Light therapy, an exposure to both controlled natural daylight and artificial light of specific wavelengths, is already successfully used to treat mental and sleep disorders. It also seems to be a new a safe and cost-effective alternative for treatment of neurodegenerative diseases such as Alzheimer’s, Parkinson’s disease, seasonal depression and cognitive disorders.
A recent comprehensive study had a closer look at the growing knowledge on the how and to which extend light therapy can be used in the treatment of neurodegenerative diseases. Here are the summarized findings of the study.
First, the “how” and “to which extend” question.
Our body function is aligned to a circadian (or day/night) rhythm. We have our own biological clock that controls this rhythm in different ways. One way is through the genes, that are expressed in the region of the brain, called hypothalamus. Inappropriate functioning of these genes can disrupt the rhythmic rhythm and lead to a number of diseases, such as neurodegenerative, metabolic and sleep disorders. The good news is that the external stimuli such as light, physical activity and food can help reset the clock and restore normal circadian rhythms, making the symptoms of diseases less severe.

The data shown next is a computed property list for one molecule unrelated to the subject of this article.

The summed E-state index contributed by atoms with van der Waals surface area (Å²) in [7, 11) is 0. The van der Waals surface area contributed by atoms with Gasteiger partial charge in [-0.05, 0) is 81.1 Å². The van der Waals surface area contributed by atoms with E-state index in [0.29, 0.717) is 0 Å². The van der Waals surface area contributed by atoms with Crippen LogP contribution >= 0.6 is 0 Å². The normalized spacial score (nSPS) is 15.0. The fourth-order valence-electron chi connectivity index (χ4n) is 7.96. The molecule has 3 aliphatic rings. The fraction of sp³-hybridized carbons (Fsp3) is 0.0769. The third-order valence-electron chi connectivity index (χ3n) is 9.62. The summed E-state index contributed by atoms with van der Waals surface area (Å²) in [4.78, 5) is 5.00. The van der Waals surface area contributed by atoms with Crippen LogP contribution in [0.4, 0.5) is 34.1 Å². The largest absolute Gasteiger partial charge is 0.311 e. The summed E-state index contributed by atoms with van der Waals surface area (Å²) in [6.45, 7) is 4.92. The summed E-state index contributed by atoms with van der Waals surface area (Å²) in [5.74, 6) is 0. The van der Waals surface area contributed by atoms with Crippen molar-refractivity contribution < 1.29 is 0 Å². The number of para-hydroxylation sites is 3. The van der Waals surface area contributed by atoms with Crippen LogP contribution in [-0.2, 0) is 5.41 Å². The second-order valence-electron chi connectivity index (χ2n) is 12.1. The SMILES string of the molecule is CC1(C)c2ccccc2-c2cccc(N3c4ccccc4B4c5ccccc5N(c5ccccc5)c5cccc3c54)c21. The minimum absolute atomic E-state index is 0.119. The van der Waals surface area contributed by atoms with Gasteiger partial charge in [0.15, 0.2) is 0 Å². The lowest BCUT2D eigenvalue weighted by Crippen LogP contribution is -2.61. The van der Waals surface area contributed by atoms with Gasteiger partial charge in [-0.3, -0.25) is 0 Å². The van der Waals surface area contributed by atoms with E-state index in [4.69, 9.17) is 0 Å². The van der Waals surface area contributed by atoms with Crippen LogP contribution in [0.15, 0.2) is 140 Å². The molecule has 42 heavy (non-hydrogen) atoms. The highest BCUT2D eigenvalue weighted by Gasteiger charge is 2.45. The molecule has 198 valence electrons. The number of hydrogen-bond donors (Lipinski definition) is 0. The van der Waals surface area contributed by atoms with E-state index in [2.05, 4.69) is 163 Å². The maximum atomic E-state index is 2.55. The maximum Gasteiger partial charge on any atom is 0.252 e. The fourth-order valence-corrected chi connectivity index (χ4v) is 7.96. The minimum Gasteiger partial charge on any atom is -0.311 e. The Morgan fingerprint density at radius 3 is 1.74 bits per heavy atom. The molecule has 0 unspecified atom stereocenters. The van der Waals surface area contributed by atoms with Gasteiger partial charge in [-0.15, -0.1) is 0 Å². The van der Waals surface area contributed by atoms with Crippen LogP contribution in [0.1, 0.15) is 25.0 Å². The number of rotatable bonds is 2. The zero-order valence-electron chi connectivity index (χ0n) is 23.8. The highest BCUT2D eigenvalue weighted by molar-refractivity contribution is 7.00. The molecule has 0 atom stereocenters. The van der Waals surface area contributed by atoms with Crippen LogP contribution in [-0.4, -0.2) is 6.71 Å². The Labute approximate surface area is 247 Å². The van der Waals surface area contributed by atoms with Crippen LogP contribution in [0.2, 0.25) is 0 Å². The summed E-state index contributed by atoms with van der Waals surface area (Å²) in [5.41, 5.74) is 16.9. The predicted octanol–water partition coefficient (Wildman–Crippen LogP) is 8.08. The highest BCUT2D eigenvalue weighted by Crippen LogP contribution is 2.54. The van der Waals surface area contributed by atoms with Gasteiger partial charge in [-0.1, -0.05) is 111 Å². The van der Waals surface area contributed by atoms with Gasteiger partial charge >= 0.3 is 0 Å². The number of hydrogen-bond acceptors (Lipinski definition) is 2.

Another way of our body to control circadian rhythms is through the secretion of the melatonin hormone. Melatonin is secreted in higher amounts in the night than in the day and helps master our sleep. Light stimulation suppresses the secretion of melatonin during the day time and makes us feel awake.
Interestingly, various tissues and organs in the body respond differently to light stimulation. Moreover, the response of our body to light can be different, depending on specific wavelengths of light.
As for the treatment of neurodegenerative diseases, preliminary clinical studies on patients with Alzheimer’s suggest that light stimulation helps restore memory and cognition and decreases the accumulation of harmful amyloid-β protein in the brain.
Furthermore, light therapy has been shown to improve sleep quality and duration in people with sleep disorders, while bright environments help reduce anxiety and aggressive behaviors in people with dementia.
In case of Parkinson, light therapy has been shown to decrease only non-motor symptoms (such as insomnia, depression and fatigue) to some extent, while the core motor symptoms seem not to benefit from it.
The use of light therapy in other neurodegenerative diseases is currently at testing stages.
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